The 5th Circuit, one of 12 geographical circuits in the United States (the Federal Circuit is concerned with intellectual property), includes Louisiana, Mississippi and Texas. An eventual decision by the Supreme Court, of course, would apply across the United States.
The Supreme Court should decide on whether to review by next fall after it gets a brief from Louisiana, which would present the case in starkly different terms.
So assuming the justices agree to hear the case, given the split in the circuits, how would gay rights advocates fare in a high court that's been trending sharply to the right?
Four liberals face off against four conservatives, and assuming they divide along that ideological fault line, the deciding vote as usual would belong to Justice Anthony Kennedy, who usually sides with the conservatives.
But not always.
In 2003's Lawrence vs. Texas, which by a vote of 6-3 struck down the Lone Star State's ban on sodomy, Kennedy wrote the majority opinion in the context of a living and evolving Constitution, essentially telling government to get the hell out of the bedroom.
Whatever his feelings on the full faith and credit clause, Kennedy holds no animosity for gays and lesbians.
"Liberty protects the person from unwarranted government intrusions into a dwelling or other private places," Kennedy wrote in 2003. "In our tradition the state is not omnipresent in the home. And there are other spheres of our lives and existence, outside the home, where the state should not be a dominant presence. Freedom extends beyond spatial bounds. Liberty presumes an autonomy of self that includes freedom of thought, belief, expression and certain intimate conduct. The instant case involves liberty of the person both in its spatial and more transcendent dimensions."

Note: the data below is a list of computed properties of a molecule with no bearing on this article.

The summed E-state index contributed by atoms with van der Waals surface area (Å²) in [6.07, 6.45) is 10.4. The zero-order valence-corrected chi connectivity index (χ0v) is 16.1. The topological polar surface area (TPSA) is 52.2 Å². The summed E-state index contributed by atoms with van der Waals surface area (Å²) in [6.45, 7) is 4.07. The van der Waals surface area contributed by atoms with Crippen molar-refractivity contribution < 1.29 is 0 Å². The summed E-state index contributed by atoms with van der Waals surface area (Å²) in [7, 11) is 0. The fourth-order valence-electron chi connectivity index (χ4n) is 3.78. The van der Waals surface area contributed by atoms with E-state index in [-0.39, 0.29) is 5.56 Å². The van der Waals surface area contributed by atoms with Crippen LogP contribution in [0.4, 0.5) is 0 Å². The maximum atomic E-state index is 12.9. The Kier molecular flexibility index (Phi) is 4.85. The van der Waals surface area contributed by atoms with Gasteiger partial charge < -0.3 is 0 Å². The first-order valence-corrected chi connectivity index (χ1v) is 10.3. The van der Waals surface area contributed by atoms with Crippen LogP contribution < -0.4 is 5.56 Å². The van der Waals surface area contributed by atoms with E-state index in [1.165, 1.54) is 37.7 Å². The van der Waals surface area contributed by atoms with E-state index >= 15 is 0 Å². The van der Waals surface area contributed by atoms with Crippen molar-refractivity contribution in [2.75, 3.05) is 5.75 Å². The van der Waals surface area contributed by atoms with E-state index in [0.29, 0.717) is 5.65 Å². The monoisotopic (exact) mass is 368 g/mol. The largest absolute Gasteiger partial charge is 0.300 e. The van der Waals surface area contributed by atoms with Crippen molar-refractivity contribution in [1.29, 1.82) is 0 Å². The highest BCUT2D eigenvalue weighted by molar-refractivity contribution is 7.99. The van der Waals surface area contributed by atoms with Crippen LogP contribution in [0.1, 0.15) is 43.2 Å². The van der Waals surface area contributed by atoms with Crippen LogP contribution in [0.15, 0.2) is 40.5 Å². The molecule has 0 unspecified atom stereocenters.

He added later: "Had those who drew and ratified the due process clauses of the 5th Amendment or the 14th Amendment known the components of liberty in its manifold possibilities, they might have been more specific. They did not presume to have this insight. They knew times can blind us to certain truths and later generations can see that laws once thought necessary and proper in fact serve only to oppress. As the Constitution endures, persons in every generation can invoke its principles in their own search for greater freedom."